I'm learning lots about how to have fun. Being a father of 3 pre-school aged children and a pastor to youth and their families has allowed me to be submersed in a great learning environment that welcomes experimentation.
Growing up I was under the impression that I needed to choose to be serious or to choose to have fun in life. It's only now, in the early middle stages of my adulthood that I'm learning these two elements can actually coexist. Here are the top three things I'm learning about the value of having fun.
1. Fun is essential in helping to build community. This isn't rocket science. If you don't enjoy being with someone, why would you continue a relationship with them? I agree that fun must be balanced with moments of depth, but fun should never be fully abandoned when attempting to build community.
2. Learning to have fun is a lot easier when you don't take yourself too seriously. I'm so grateful to my children who teach me the value of this every day. It's ok to unplug, let one's hair down and simply enjoy the "lighter" side of life. Anything I have in life doesn't belong to me...it's a gift that has been given to me by God. As a recipient of these gifts, I'm blessed and these blessings are meant to be used to bless others. It's not about me, it's about investing on people. If I'm letting my hair down only to help someone else catch a greater glimpse of the hope that exists in life, then that is ok. As a leader and a parent, I often set the tone for others to follow. If I'm not enjoying the blessing of life that I've been given, how can I expect anyone that I lead to enjoy their lives?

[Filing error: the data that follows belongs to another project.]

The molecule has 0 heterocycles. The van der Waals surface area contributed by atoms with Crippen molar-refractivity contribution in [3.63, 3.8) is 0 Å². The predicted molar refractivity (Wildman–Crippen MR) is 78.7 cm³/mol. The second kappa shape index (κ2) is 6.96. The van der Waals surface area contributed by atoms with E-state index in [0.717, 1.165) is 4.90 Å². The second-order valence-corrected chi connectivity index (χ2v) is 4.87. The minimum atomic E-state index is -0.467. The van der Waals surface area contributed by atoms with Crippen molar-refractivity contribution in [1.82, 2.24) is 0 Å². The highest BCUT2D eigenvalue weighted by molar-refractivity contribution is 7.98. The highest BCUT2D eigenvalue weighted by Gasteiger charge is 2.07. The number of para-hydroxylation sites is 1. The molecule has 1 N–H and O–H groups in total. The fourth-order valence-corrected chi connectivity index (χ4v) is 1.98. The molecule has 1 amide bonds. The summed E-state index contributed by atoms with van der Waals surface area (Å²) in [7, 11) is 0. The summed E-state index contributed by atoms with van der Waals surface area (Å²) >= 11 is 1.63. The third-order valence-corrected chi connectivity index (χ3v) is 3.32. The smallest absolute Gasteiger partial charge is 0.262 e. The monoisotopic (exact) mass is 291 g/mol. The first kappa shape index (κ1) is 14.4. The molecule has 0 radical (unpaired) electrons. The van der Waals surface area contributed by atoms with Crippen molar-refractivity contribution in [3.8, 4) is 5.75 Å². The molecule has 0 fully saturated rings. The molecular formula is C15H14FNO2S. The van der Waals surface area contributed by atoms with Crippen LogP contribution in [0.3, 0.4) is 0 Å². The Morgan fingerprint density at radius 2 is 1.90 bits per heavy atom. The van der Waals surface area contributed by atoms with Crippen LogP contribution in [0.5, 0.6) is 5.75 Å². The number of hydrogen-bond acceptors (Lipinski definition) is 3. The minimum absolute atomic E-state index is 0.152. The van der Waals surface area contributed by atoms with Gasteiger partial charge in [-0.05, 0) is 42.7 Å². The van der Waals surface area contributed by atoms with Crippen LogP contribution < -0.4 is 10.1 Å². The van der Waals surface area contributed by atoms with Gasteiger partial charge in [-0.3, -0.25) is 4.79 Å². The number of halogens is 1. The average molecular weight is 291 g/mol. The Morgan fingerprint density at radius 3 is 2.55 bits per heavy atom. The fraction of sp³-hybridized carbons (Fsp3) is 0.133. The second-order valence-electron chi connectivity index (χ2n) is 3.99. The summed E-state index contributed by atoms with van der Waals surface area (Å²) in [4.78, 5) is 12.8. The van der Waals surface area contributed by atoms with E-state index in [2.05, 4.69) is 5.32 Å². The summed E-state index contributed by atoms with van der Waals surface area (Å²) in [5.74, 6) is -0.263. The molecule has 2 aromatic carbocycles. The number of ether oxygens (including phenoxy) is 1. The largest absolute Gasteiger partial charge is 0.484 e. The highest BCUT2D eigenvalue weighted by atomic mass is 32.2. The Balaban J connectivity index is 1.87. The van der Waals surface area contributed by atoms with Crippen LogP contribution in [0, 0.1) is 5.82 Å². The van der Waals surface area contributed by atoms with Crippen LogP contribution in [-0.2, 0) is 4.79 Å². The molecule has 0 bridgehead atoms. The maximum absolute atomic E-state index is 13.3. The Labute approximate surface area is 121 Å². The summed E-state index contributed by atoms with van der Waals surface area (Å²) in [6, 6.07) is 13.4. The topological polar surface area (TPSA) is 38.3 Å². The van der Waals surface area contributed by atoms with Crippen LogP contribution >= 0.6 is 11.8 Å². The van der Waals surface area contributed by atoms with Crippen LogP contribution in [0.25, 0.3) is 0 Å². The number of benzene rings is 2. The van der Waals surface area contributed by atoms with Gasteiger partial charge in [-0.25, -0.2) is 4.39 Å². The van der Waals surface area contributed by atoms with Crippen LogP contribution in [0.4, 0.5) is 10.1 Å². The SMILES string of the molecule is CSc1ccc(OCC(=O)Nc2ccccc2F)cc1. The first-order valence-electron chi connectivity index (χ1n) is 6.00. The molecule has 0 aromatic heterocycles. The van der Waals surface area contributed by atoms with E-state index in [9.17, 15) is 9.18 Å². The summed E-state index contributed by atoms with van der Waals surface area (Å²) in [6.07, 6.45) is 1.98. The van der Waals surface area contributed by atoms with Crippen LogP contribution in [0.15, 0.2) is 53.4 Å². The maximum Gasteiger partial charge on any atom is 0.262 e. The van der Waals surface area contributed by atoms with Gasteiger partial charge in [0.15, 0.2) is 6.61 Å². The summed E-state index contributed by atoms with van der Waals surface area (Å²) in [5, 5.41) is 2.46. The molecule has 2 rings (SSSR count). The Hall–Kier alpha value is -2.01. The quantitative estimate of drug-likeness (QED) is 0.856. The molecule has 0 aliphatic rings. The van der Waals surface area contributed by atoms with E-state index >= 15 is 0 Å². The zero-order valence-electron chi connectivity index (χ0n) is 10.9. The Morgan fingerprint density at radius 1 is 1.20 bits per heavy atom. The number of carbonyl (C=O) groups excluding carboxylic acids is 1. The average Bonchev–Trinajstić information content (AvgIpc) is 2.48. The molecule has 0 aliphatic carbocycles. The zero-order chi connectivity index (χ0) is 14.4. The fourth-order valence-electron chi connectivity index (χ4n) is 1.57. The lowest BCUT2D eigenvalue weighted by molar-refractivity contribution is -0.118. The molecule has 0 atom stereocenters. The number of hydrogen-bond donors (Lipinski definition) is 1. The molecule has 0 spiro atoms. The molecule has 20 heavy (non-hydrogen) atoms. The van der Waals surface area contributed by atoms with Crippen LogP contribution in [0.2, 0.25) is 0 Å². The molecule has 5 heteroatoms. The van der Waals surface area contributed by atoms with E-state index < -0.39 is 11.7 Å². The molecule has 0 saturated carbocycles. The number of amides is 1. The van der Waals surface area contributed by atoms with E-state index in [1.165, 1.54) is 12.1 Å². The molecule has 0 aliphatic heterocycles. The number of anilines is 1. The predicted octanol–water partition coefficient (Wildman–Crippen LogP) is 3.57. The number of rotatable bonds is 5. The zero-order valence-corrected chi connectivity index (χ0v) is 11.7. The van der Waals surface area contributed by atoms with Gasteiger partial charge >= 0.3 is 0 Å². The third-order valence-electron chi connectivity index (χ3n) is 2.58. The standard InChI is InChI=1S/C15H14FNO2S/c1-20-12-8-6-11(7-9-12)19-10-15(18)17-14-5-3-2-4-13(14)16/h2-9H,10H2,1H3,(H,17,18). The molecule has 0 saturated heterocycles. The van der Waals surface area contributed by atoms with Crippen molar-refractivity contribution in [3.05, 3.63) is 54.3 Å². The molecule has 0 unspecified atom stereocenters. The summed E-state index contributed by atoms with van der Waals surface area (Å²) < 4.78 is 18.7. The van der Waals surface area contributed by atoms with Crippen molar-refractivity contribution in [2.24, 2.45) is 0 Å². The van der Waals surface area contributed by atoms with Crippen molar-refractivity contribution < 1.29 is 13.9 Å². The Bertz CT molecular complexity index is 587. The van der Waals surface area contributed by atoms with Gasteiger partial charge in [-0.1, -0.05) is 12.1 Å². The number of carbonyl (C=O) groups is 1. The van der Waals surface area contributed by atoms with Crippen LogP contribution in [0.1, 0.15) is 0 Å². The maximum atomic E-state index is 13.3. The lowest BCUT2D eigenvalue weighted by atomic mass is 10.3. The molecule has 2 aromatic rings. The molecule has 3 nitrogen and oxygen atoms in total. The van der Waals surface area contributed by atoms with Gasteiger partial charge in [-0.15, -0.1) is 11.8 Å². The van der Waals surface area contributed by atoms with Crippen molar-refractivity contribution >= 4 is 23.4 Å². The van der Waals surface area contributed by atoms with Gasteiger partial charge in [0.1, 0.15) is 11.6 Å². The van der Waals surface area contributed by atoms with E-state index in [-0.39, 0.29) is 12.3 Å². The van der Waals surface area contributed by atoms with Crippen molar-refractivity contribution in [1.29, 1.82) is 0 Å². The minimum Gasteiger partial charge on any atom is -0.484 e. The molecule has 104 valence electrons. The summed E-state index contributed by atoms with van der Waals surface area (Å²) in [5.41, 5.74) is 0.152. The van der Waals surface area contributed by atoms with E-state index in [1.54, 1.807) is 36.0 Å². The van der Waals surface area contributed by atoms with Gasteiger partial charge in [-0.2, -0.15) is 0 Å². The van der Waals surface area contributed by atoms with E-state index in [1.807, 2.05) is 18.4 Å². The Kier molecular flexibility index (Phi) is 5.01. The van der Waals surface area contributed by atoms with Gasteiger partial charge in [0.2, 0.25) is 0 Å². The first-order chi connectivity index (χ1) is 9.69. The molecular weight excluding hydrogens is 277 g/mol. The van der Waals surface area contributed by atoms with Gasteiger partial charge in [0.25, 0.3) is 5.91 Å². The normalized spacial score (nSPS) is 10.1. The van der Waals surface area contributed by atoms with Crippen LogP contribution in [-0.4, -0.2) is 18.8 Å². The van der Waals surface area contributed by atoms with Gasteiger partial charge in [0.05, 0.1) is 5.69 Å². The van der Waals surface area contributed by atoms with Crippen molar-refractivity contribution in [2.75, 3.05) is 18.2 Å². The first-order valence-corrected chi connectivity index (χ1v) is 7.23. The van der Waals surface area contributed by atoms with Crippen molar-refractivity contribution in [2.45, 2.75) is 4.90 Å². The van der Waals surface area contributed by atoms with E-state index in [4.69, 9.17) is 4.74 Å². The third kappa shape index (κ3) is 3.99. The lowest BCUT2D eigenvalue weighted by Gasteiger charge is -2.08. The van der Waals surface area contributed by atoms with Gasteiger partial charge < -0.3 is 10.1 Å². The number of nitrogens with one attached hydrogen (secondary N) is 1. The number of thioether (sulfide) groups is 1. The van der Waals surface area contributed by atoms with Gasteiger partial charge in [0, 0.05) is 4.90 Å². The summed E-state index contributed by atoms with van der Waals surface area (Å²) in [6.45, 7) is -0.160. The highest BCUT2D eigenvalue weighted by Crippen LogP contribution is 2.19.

3. Pick your spots. The writer of Ecclesiastes said it best, "there is a time for everything." The same can be said for pursuing and having fun. My role as a parent and a leader is to know when to cut loose, and when to buckle down. Being goofy all of the time will allow people to write me off as someone who isn't keen on developing a depth of character. In the same way, being serious all of the time doesn't allow others to see that life is more than hardship.
Fun has value; it's an essential part of our lives. If we weren't meant to enjoy the blessing of life we've been given, why would we have been created with the ability to laugh? My hope and prayer is that I would continue to learn how to balance moments of being serious with moments of pure enjoyment so that my kids and the others I have the privilege of impacting would be inspired to live life to the full through the hope that can only be found in Jesus Christ.
How can we navigate through the uncertainty of conflict in relationships? Where do we start?
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